Italy's interior ministry released figures Thursday showing that 26,161 people -- almost all from West Africa and the Horn of Africa -- arrived here this month. Almost another 1,000 were pulled from their dinghies later that day.
Even at the height of recent summers, arrivals have only ever once exceeded 25,000 a month. The new record brings the total number this year to 159,000, outstripping the 2015 total of 153,000 and approaching the record of 170,000 arrivals in 2014.
"The smugglers are certainly better organised, since they have been able to send off up to 11,000 people in two days," Flavio Di Giacomo, spokesman for the International Organization for Migration (IOM) in Italy, told AFP.
"But the migrants tell us they are afraid that the route will close in a few months," particularly with a new European programme launching this week to train the Libyan coast guard.
"And if there is one thing that migrants do not want, it is to be rescued by Libyan coastguards, who take them to detention centres and plunge them back into the cycle of abuse and violence," he added.
The IOM, which speaks to the arriving migrants, heard "staggering" stories of torture, rape, starvation and murder in the crisis-hit country, he said.
Many were squeezing onto the overcrowded smuggler dinghies and increasingly unseaworthy boats, with over 200 people dying in the last ten days and fears of greater tragedies to come in the coming weeks if the mass departures continue.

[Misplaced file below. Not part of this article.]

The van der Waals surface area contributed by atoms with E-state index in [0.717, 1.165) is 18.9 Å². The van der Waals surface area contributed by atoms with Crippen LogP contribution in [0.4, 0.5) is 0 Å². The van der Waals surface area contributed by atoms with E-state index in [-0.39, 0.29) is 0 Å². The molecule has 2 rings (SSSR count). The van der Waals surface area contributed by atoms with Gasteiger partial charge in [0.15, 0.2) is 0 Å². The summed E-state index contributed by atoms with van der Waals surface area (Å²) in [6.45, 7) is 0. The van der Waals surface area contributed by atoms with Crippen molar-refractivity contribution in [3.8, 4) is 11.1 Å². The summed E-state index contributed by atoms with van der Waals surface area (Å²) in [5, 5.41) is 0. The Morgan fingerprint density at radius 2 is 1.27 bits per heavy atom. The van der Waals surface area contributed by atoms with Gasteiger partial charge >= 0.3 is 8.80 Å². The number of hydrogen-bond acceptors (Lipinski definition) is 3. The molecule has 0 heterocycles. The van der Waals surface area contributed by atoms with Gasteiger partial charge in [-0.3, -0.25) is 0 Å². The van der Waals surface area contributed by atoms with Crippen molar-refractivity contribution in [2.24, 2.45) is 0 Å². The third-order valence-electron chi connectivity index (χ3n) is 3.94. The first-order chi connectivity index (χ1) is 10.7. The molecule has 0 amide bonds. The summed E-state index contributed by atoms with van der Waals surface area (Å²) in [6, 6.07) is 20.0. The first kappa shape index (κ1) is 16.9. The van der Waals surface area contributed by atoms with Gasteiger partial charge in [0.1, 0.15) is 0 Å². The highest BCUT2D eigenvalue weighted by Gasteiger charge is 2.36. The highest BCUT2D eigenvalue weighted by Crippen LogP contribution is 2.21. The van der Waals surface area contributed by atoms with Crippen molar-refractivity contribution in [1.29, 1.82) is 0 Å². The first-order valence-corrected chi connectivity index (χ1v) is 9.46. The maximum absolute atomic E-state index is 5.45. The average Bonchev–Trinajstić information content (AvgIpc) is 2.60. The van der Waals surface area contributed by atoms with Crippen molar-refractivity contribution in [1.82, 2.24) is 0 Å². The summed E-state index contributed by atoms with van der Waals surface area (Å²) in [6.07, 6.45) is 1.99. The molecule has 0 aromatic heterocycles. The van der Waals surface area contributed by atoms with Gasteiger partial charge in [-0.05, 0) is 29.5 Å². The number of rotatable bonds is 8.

Italy finds itself in a particularly challenging position with most of the new arrivals forced to remain in the country due to border blocks imposed by its neighbours.
Centres for asylum-seekers -- now overwhelmingly located in former hotels-- housed 66,000 people in 2014 and 103,000 by the end of 2015. That figure has now hit 171,000, and local authorities are struggling to find new places.
Despite the government's plan to spread migrants throughout the country, with an average of three migrants per 1,000 inhabitants, many mayors are resisting, backed sometimes by protesting locals.
On Monday, people in Gorino, a village of some 700 people in the Delta delPo, erected barricades to prevent the arrival of 12 women in a hotel that had been requisitioned.
"This is not how Italians do things," raged the Interior Minister Angelino Alfano, though he was forced to allow the project to be abandoned and the women settled in elsewhere.
But Italy's anti-migrant Northern League party praised "the new heroes of the resistance against the dictatorship of hospitality".
And during a protest late Thursday outside a barracks in Milan set to soon house 300 migrants, the party's leader Matteo Salvini called on security forces to rebel.
"It is right to obey, but so is it right to disobey bad orders," he added in comments slammed by two police unions Friday as "a very serious and irresponsible provocation".